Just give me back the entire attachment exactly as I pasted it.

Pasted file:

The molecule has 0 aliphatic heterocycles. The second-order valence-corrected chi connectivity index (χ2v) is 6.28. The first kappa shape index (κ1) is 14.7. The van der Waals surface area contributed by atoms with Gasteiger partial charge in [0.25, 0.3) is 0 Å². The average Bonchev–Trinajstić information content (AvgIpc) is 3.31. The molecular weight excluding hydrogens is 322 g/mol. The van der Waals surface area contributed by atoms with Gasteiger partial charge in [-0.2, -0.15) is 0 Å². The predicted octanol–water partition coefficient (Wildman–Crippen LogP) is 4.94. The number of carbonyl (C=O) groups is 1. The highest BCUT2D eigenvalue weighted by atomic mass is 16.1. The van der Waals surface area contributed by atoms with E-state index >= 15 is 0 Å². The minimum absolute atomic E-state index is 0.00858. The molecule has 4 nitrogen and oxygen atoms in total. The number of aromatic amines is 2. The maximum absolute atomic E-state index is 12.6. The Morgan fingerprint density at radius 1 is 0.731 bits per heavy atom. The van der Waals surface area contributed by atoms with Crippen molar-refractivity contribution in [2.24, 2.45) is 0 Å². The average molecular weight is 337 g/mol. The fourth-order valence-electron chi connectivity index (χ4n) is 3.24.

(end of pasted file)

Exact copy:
The molecule has 0 aliphatic heterocycles. The second-order valence-corrected chi connectivity index (χ2v) is 6.28. The first kappa shape index (κ1) is 14.7. The van der Waals surface area contributed by atoms with Gasteiger partial charge in [0.25, 0.3) is 0 Å². The average Bonchev–Trinajstić information content (AvgIpc) is 3.31. The molecular weight excluding hydrogens is 322 g/mol. The van der Waals surface area contributed by atoms with Gasteiger partial charge in [-0.2, -0.15) is 0 Å². The predicted octanol–water partition coefficient (Wildman–Crippen LogP) is 4.94. The number of carbonyl (C=O) groups is 1. The highest BCUT2D eigenvalue weighted by atomic mass is 16.1. The van der Waals surface area contributed by atoms with E-state index >= 15 is 0 Å². The minimum absolute atomic E-state index is 0.00858. The molecule has 4 nitrogen and oxygen atoms in total. The number of aromatic amines is 2. The maximum absolute atomic E-state index is 12.6. The Morgan fingerprint density at radius 1 is 0.731 bits per heavy atom. The van der Waals surface area contributed by atoms with Crippen molar-refractivity contribution in [2.24, 2.45) is 0 Å². The average molecular weight is 337 g/mol. The fourth-order valence-electron chi connectivity index (χ4n) is 3.24.